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    Don't you ever do that again; I didn't have my espresso yet nor did I smoke my first tobacco and you're showing me that mess? I'm a very vulnerable little puppy at this hour of the day you know, *yuck!*

    kind regards,

    Jos (<--- goes to take a shower)
    cenosillicaphobia: the fear for an empty beer glass

  11. #11
    DarrylBurke's Avatar
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    The regex is actually quite fundamental.
    Java Code:
    (         start capturing group 1
    ^         start of input
    [^/]+     not-slash, one or more times
    (//)?     double-slash, 0 or 1 time
    [^/]*     not-slash, 0 or more times
    )         end capturing group 1
    .*        any character, 0 or more times
    
    "$1"      the content of capturing group 1: 
          start of input
          + not-slash, one or more times
          + double-slash, 0 or 1 time
          + not-slash, 0 or more times
    Just noticed that OP wants to retain the slash after the domain, so add that to the end of the capturing group.
    Java Code:
    String regex = "(^[^/]+(//)?[^/]*/).*";
    db
    Last edited by DarrylBurke; 07-08-2011 at 12:49 PM.

  12. #12
    JosAH's Avatar
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    Quote Originally Posted by DarrylBurke View Post
    The regex is actually quite fundamental.
    Yes I know; type 2 (context free) grammars are also fundamental and so much more powerful; I really don't understand the popularity of regular expressions. There's nothing a RE can do that a type 2 grammar parser can't do ... and those REs are ugly to.

    kind regards,

    Jos
    cenosillicaphobia: the fear for an empty beer glass

  13. #13
    fakepics500 is offline Member
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    Quote Originally Posted by DarrylBurke View Post
    The regex is actually quite fundamental.
    Java Code:
    (         start capturing group 1
    ^         start of input
    [^/]+     not-slash, one or more times
    (//)?     double-slash, 0 or 1 time
    [^/]*     not-slash, 0 or more times
    )         end capturing group 1
    .*        any character, 0 or more times
    
    "$1"      the content of capturing group 1:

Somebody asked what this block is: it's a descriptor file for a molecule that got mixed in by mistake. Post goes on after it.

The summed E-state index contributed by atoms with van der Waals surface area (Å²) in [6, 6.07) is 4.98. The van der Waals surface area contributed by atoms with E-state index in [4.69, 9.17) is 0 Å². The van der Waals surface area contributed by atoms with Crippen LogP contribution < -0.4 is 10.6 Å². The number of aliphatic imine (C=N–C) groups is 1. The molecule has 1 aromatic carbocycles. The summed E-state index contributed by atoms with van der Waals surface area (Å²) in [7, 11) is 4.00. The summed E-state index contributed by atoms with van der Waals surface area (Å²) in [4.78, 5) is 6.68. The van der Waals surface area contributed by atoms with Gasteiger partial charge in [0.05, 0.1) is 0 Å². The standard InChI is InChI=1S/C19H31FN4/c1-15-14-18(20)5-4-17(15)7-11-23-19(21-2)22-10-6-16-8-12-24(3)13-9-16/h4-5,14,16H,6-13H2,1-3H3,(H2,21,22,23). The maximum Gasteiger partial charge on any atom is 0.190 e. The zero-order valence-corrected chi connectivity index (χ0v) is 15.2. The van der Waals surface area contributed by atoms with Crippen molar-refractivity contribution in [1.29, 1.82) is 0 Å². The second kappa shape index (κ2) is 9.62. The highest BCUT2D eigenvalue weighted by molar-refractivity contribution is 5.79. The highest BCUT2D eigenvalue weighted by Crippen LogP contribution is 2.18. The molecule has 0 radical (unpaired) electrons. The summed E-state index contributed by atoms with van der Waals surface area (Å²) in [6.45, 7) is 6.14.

start of input
          + not-slash, one or more times
          + double-slash, 0 or 1 time
          + not-slash, 0 or more times
    Just noticed that OP wants to retain the slash after the domain, so add that to the end of the capturing group.
    Java Code:
    String regex = "(^[^/]+(//)?[^/]*/).*";
    db
    i am still not able understand about regex

  14. #14
    Joel's Avatar
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    Default

    You should read up on regular expressions.

  15. #15
    Norm's Avatar
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    i am still not able understand about regex
    Not many people do. They are very hard to debug. They are a "black-box" type of program that either works or not.

    Is there a way to debug them? A way to trace the logic flow as they are scanned and rescanned etc???

    They are great when they work and a head ache when they don't.

  16. #16
    JosAH's Avatar
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    Quote Originally Posted by Norm View Post
    Not many people do. They are very hard to debug. They are a "black-box" type of program that either works or not.

    Is there a way to debug them? A way to trace the logic flow as they are scanned and rescanned etc???

    They are great when they work and a head ache when they don't.
    Regular expressions are a PITA but they don't need to be rescanned all the time. Most (all?) RE engines build a NFA (Non-deterministic Finit Automaton) out of the RE which is often turned into a DFA (Deterministic Finit Automaton) which can be interpreted in linear time (O(n)) given an input String. The size of the DFA can be O(2^n) w.r.t. to original RE though. I don't think Sun's/Oracle's implementation can be easily debuged ... but I agree: they can be (and often are) a head ache.

    kind regards,

    Jos
    cenosillicaphobia: the fear for an empty beer glass

  17. #17
    Unnel is offline Member
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    Hi guys,

    Thanks a lot for your much appreciated and valuable input. I managed to get my piece of code to work thanks to y'all.

    Have a good one.

    Cheers